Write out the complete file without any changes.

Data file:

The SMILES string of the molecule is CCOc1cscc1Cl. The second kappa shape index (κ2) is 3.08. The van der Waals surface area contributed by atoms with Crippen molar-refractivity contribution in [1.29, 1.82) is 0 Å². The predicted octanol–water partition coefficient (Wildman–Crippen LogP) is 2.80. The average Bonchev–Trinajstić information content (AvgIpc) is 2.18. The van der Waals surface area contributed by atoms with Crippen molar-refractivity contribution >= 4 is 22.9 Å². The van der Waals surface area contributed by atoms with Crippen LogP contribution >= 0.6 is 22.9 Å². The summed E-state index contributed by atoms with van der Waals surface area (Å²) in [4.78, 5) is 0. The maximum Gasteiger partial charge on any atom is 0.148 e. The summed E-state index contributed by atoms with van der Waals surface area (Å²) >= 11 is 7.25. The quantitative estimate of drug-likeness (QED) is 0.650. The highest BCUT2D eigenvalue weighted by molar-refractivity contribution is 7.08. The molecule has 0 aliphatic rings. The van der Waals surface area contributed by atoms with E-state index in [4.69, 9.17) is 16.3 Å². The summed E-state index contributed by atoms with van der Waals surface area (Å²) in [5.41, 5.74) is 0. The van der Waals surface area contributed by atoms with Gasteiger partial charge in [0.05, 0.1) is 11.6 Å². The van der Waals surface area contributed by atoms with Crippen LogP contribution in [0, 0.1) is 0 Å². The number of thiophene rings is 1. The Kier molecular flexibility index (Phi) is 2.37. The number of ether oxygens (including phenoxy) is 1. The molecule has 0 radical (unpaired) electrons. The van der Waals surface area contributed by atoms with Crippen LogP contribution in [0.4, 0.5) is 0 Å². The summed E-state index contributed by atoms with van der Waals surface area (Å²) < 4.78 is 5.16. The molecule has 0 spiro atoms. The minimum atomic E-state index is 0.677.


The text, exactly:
The SMILES string of the molecule is CCOc1cscc1Cl. The second kappa shape index (κ2) is 3.08. The van der Waals surface area contributed by atoms with Crippen molar-refractivity contribution in [1.29, 1.82) is 0 Å². The predicted octanol–water partition coefficient (Wildman–Crippen LogP) is 2.80. The average Bonchev–Trinajstić information content (AvgIpc) is 2.18. The van der Waals surface area contributed by atoms with Crippen molar-refractivity contribution >= 4 is 22.9 Å². The van der Waals surface area contributed by atoms with Crippen LogP contribution >= 0.6 is 22.9 Å². The summed E-state index contributed by atoms with van der Waals surface area (Å²) in [4.78, 5) is 0. The maximum Gasteiger partial charge on any atom is 0.148 e. The summed E-state index contributed by atoms with van der Waals surface area (Å²) >= 11 is 7.25. The quantitative estimate of drug-likeness (QED) is 0.650. The highest BCUT2D eigenvalue weighted by molar-refractivity contribution is 7.08. The molecule has 0 aliphatic rings. The van der Waals surface area contributed by atoms with E-state index in [4.69, 9.17) is 16.3 Å². The summed E-state index contributed by atoms with van der Waals surface area (Å²) in [5.41, 5.74) is 0. The van der Waals surface area contributed by atoms with Gasteiger partial charge in [0.05, 0.1) is 11.6 Å². The van der Waals surface area contributed by atoms with Crippen LogP contribution in [0, 0.1) is 0 Å². The number of thiophene rings is 1. The Kier molecular flexibility index (Phi) is 2.37. The number of ether oxygens (including phenoxy) is 1. The molecule has 0 radical (unpaired) electrons. The van der Waals surface area contributed by atoms with Crippen LogP contribution in [0.4, 0.5) is 0 Å². The summed E-state index contributed by atoms with van der Waals surface area (Å²) < 4.78 is 5.16. The molecule has 0 spiro atoms. The minimum atomic E-state index is 0.677.